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PRINT October 1976

The Apotheosis of the Crummy Space

JUST ACROSS THE 59TH STREET bridge from Manhattan, in a rundown neighborhood now given over mostly to factories and warehouses, stands an 1890s red brick building known as Public School 1. Abandoned since 1963 and far down the list of preservationists’ worries, P.S.1 was slated to go the way of so many of its Victorian architectural contemporaries. But the Institute for Art and Urban Resources, whose weighty title masks a very uninstitutional function, got wind of its impending demise and swung into action.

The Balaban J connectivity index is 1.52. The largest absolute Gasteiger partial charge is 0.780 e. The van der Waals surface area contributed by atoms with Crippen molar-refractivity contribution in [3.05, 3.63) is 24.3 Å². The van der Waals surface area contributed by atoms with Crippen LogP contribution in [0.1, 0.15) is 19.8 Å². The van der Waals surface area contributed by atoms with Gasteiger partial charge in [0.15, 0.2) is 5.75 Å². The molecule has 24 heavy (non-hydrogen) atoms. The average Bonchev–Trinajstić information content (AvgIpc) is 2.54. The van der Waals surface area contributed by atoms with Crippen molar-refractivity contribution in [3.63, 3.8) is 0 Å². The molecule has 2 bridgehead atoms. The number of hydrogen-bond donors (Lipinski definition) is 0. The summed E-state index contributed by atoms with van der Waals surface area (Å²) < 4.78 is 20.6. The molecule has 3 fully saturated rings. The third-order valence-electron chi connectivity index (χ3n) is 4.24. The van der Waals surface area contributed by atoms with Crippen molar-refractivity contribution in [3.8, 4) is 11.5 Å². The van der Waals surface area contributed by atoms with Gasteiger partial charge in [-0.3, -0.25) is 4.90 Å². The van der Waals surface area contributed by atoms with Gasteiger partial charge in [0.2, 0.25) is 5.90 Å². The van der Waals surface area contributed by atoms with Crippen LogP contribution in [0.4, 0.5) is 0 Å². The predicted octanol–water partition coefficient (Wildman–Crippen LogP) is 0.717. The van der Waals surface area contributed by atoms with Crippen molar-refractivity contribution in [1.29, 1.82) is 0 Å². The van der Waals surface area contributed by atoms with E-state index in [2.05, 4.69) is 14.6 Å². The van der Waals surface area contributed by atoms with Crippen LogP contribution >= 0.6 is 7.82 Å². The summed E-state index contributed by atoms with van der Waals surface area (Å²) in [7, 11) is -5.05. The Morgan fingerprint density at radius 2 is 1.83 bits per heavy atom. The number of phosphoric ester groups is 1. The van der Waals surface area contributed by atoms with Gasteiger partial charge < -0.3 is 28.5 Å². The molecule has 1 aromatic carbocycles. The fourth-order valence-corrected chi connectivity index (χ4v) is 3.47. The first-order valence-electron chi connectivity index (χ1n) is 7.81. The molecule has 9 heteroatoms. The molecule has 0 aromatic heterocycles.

The institute, brainchild of Alanna Heiss, cuts through municipal red tape to cadge unused city buildings for exhibition, studio and performance space.The operation was inspired by an artists’ workspace project at St. Katharine’s Dock in London which Ms. Heiss had a hand in; it began in 1970 as an alternative to slick, clean (expensive) space for artists, and has spawned some bizarre

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